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we can see that $\left\langle \int_0^t \! W_s \, \mathrm{d} s ,W_t \right\rangle_t = 0$

However if I am to use the expression $$\int_0^t \! W_s \, \mathrm{d} s= t W_t - \int_0^t \! s\, \mathrm{d} W_s$$ then $$\left\langle \int_0^t \! W_s \, \mathrm{d} s ,W_{t}\right\rangle_t =\left\langle t W_t - \int_0^t \! s\, \mathrm{d} W_s ,W_t \right\rangle_t$$ thus $$\left\langle \int_0^t \! W_s \, \mathrm{d} s ,W_t\right\rangle_t=t\left\langle W_t ,W_t\right\rangle - \left\langle \int_0^t \! s\, \mathrm{d} W_s ,W_t\right\rangle_t$$ which means that $$\left\langle \int_0^t \! W_s \, \mathrm{d} s ,W_t\right\rangle_t=t^2-\int_0^t \! s \, \mathrm{d} s=\frac {t^2} {2}$$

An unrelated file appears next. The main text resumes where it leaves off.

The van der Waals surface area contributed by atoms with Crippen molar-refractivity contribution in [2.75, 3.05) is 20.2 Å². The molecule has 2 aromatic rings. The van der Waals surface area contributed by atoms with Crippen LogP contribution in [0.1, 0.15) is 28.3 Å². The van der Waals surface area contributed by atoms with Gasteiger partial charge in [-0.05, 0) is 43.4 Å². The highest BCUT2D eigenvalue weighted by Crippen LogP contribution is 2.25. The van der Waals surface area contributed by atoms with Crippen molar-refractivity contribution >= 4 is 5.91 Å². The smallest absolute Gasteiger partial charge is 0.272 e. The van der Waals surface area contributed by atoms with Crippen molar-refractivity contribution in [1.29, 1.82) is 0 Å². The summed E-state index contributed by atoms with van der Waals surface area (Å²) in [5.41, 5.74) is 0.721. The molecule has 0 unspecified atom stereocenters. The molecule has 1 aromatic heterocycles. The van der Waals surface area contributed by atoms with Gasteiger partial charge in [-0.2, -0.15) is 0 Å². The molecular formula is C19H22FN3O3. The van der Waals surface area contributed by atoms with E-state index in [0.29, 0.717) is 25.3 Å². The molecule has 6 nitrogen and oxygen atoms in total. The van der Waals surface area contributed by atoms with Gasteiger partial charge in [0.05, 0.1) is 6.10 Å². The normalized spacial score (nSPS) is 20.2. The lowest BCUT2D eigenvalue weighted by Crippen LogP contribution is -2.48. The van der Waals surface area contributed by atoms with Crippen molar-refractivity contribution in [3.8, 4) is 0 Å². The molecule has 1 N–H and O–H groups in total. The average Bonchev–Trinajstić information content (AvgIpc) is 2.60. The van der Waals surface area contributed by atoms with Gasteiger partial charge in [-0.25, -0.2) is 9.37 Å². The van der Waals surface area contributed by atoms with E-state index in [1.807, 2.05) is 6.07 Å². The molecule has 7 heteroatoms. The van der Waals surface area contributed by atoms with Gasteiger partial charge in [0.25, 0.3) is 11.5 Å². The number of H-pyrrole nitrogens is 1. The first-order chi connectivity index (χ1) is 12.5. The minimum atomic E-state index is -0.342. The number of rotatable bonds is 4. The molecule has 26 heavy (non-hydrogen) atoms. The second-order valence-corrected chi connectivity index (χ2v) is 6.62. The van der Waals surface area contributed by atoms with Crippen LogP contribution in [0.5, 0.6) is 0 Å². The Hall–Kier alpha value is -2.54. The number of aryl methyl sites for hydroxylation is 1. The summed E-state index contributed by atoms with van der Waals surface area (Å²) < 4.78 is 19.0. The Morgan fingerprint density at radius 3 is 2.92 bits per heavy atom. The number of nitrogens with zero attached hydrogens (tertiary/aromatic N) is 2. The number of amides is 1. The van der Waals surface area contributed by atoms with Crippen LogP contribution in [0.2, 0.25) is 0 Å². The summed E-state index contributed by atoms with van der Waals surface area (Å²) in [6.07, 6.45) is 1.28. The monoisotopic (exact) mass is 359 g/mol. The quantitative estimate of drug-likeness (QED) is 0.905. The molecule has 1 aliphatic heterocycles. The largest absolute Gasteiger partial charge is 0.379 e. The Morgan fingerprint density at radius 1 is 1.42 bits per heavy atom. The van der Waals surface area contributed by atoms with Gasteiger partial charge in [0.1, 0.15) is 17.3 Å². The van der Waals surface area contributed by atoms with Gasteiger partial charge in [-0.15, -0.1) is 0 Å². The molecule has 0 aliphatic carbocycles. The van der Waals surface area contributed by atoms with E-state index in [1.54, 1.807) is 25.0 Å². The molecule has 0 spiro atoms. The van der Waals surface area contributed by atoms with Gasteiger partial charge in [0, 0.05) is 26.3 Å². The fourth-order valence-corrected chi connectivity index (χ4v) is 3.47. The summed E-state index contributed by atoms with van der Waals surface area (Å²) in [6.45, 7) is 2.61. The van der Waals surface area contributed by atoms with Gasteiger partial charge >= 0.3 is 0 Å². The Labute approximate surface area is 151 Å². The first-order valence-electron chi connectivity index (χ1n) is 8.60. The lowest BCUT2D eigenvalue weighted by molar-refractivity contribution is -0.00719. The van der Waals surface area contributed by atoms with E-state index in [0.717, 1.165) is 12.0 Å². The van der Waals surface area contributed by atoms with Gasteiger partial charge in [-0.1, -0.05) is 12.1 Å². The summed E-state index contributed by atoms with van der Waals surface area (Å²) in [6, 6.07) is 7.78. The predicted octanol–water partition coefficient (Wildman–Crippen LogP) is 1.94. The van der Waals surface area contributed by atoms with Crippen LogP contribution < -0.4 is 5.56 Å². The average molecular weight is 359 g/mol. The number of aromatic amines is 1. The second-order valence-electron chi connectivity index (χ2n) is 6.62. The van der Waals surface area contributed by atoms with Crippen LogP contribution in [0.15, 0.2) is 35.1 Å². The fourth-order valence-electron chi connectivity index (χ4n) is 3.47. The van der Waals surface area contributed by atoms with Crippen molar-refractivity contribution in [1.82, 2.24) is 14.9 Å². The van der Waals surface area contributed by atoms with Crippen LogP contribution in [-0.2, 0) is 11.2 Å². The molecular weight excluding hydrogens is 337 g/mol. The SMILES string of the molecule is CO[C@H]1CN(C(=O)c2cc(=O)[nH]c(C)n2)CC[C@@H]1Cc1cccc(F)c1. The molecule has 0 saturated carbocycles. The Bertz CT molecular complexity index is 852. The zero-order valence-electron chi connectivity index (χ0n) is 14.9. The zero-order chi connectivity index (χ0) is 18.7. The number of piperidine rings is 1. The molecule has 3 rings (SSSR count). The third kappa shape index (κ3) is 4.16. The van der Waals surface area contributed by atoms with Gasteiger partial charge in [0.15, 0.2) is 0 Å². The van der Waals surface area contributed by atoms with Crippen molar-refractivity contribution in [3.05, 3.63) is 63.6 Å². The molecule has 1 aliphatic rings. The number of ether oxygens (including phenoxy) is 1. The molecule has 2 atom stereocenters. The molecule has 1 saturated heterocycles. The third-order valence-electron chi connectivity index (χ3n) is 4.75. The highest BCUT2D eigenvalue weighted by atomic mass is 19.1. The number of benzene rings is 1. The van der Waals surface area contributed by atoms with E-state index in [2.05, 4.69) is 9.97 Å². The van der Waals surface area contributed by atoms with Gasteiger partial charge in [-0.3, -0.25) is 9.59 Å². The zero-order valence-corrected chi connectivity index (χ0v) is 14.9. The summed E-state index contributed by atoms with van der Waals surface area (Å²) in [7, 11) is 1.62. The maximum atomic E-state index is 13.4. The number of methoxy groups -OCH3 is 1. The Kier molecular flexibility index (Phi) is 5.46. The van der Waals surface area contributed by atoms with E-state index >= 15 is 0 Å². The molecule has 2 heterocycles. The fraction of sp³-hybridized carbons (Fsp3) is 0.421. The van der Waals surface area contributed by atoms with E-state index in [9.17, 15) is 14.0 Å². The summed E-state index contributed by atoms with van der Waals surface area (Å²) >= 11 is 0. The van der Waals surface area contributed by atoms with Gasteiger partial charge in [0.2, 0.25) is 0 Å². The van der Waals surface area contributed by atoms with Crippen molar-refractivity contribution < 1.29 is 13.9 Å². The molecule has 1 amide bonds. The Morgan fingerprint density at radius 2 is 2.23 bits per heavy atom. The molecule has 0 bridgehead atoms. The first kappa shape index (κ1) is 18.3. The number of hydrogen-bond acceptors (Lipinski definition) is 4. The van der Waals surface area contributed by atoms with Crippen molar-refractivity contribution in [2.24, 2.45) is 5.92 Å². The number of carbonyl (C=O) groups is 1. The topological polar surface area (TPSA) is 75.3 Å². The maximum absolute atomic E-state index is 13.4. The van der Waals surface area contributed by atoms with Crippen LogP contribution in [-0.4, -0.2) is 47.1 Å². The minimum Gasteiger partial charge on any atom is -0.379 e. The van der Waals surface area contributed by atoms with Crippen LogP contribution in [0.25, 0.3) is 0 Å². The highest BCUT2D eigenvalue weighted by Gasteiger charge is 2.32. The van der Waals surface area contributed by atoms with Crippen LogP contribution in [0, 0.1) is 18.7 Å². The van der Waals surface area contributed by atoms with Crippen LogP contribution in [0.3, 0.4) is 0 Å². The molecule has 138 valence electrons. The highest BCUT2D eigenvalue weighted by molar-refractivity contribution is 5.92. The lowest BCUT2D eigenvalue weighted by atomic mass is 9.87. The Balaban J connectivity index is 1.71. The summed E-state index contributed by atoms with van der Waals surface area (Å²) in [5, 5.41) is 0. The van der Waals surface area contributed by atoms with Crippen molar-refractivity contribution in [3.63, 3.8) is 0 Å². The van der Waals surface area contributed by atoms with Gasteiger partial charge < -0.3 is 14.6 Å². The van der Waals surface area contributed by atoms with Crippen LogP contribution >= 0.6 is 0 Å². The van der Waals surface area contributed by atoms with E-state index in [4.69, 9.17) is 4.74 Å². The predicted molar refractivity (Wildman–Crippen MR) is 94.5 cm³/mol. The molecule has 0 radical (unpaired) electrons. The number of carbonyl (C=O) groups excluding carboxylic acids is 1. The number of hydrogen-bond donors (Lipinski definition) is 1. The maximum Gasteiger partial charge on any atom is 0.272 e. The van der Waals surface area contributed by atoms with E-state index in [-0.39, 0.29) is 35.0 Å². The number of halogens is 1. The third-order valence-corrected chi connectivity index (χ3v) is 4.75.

What is the flaw with my argument?

Many thanks in advance

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1 Answer 1

The flaw is that you cannot pull the process "$t$" outside the quadratic covariation. $$\left\langle t W_t , W_{t}\right\rangle \neq t\left\langle W_t , W_t \right\rangle.$$

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